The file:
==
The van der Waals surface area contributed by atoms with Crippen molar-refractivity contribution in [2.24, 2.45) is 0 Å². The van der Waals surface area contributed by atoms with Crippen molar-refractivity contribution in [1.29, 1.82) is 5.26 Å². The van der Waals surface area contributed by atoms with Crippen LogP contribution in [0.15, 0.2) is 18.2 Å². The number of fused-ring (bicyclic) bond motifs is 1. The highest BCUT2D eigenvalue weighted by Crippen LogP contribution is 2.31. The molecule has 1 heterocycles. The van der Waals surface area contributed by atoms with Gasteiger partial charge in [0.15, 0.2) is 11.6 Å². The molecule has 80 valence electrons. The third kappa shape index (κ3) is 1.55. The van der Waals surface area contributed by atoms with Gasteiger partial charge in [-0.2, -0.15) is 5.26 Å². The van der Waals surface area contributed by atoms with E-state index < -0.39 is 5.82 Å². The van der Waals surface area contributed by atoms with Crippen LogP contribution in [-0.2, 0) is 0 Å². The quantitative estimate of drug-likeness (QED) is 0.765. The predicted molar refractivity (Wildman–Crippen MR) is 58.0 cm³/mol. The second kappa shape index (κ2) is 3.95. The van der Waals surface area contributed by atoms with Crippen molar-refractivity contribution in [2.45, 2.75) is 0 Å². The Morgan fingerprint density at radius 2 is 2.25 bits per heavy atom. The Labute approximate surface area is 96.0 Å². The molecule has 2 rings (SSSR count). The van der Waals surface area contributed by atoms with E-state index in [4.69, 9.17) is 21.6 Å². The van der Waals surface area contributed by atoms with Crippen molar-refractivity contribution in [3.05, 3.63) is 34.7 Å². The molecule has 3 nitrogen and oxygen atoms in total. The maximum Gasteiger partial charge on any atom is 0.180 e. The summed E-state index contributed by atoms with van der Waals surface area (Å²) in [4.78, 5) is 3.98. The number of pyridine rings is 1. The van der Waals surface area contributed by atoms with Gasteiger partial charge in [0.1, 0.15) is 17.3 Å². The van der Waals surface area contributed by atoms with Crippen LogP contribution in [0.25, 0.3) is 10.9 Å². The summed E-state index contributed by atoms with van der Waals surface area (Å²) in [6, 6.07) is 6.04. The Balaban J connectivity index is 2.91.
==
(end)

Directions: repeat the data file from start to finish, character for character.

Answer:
The van der Waals surface area contributed by atoms with Crippen molar-refractivity contribution in [2.24, 2.45) is 0 Å². The van der Waals surface area contributed by atoms with Crippen molar-refractivity contribution in [1.29, 1.82) is 5.26 Å². The van der Waals surface area contributed by atoms with Crippen LogP contribution in [0.15, 0.2) is 18.2 Å². The number of fused-ring (bicyclic) bond motifs is 1. The highest BCUT2D eigenvalue weighted by Crippen LogP contribution is 2.31. The molecule has 1 heterocycles. The van der Waals surface area contributed by atoms with Gasteiger partial charge in [0.15, 0.2) is 11.6 Å². The molecule has 80 valence electrons. The third kappa shape index (κ3) is 1.55. The van der Waals surface area contributed by atoms with Gasteiger partial charge in [-0.2, -0.15) is 5.26 Å². The van der Waals surface area contributed by atoms with E-state index < -0.39 is 5.82 Å². The van der Waals surface area contributed by atoms with Crippen LogP contribution in [-0.2, 0) is 0 Å². The quantitative estimate of drug-likeness (QED) is 0.765. The predicted molar refractivity (Wildman–Crippen MR) is 58.0 cm³/mol. The second kappa shape index (κ2) is 3.95. The van der Waals surface area contributed by atoms with Crippen molar-refractivity contribution in [2.45, 2.75) is 0 Å². The Morgan fingerprint density at radius 2 is 2.25 bits per heavy atom. The Labute approximate surface area is 96.0 Å². The molecule has 2 rings (SSSR count). The van der Waals surface area contributed by atoms with E-state index in [4.69, 9.17) is 21.6 Å². The van der Waals surface area contributed by atoms with Crippen molar-refractivity contribution in [3.05, 3.63) is 34.7 Å². The molecule has 3 nitrogen and oxygen atoms in total. The maximum Gasteiger partial charge on any atom is 0.180 e. The summed E-state index contributed by atoms with van der Waals surface area (Å²) in [4.78, 5) is 3.98. The number of pyridine rings is 1. The van der Waals surface area contributed by atoms with Gasteiger partial charge in [0.1, 0.15) is 17.3 Å². The van der Waals surface area contributed by atoms with Crippen LogP contribution in [0.25, 0.3) is 10.9 Å². The summed E-state index contributed by atoms with van der Waals surface area (Å²) in [6, 6.07) is 6.04. The Balaban J connectivity index is 2.91.